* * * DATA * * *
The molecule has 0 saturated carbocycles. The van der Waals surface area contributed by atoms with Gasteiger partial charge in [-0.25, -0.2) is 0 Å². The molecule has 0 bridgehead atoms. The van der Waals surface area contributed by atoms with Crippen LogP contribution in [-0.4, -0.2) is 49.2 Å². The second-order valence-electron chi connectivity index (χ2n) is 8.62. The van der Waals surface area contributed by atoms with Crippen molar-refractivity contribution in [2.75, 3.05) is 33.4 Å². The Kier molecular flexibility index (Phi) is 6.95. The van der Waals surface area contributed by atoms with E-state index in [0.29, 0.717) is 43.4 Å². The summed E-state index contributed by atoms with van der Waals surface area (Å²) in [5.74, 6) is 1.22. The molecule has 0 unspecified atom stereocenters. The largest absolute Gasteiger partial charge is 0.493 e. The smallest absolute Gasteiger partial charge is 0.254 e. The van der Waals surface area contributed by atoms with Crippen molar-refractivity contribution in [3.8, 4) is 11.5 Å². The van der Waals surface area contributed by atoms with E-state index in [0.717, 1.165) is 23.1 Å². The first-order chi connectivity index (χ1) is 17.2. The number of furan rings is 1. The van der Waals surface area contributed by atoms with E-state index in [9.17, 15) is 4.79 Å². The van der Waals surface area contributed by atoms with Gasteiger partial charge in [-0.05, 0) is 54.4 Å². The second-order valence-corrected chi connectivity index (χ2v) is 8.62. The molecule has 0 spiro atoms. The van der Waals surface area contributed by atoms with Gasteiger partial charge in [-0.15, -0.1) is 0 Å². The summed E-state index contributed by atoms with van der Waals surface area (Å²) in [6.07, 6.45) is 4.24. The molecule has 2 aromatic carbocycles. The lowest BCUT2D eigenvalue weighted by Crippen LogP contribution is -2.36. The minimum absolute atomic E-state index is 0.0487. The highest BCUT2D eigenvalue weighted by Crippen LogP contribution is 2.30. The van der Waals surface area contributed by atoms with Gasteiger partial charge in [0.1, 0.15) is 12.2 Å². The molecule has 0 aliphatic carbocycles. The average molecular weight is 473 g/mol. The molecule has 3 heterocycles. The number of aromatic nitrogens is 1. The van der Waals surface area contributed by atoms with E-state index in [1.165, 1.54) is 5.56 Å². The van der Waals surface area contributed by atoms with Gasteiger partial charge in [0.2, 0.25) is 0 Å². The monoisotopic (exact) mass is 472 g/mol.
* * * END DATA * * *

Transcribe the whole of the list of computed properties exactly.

The molecule has 0 saturated carbocycles. The van der Waals surface area contributed by atoms with Gasteiger partial charge in [-0.25, -0.2) is 0 Å². The molecule has 0 bridgehead atoms. The van der Waals surface area contributed by atoms with Crippen LogP contribution in [-0.4, -0.2) is 49.2 Å². The second-order valence-electron chi connectivity index (χ2n) is 8.62. The van der Waals surface area contributed by atoms with Crippen molar-refractivity contribution in [2.75, 3.05) is 33.4 Å². The Kier molecular flexibility index (Phi) is 6.95. The van der Waals surface area contributed by atoms with E-state index in [0.29, 0.717) is 43.4 Å². The summed E-state index contributed by atoms with van der Waals surface area (Å²) in [5.74, 6) is 1.22. The molecule has 0 unspecified atom stereocenters. The largest absolute Gasteiger partial charge is 0.493 e. The smallest absolute Gasteiger partial charge is 0.254 e. The van der Waals surface area contributed by atoms with Crippen molar-refractivity contribution in [3.8, 4) is 11.5 Å². The van der Waals surface area contributed by atoms with E-state index in [0.717, 1.165) is 23.1 Å². The first-order chi connectivity index (χ1) is 17.2. The number of furan rings is 1. The van der Waals surface area contributed by atoms with E-state index in [9.17, 15) is 4.79 Å². The van der Waals surface area contributed by atoms with Gasteiger partial charge in [-0.05, 0) is 54.4 Å². The second-order valence-corrected chi connectivity index (χ2v) is 8.62. The molecule has 0 spiro atoms. The van der Waals surface area contributed by atoms with Gasteiger partial charge in [-0.15, -0.1) is 0 Å². The summed E-state index contributed by atoms with van der Waals surface area (Å²) in [6.07, 6.45) is 4.24. The molecule has 2 aromatic carbocycles. The lowest BCUT2D eigenvalue weighted by Crippen LogP contribution is -2.36. The minimum absolute atomic E-state index is 0.0487. The highest BCUT2D eigenvalue weighted by Crippen LogP contribution is 2.30. The van der Waals surface area contributed by atoms with Gasteiger partial charge in [0.1, 0.15) is 12.2 Å². The molecule has 0 aliphatic carbocycles. The average molecular weight is 473 g/mol. The molecule has 3 heterocycles. The number of aromatic nitrogens is 1. The van der Waals surface area contributed by atoms with E-state index in [1.165, 1.54) is 5.56 Å². The van der Waals surface area contributed by atoms with Gasteiger partial charge in [0.2, 0.25) is 0 Å². The monoisotopic (exact) mass is 472 g/mol.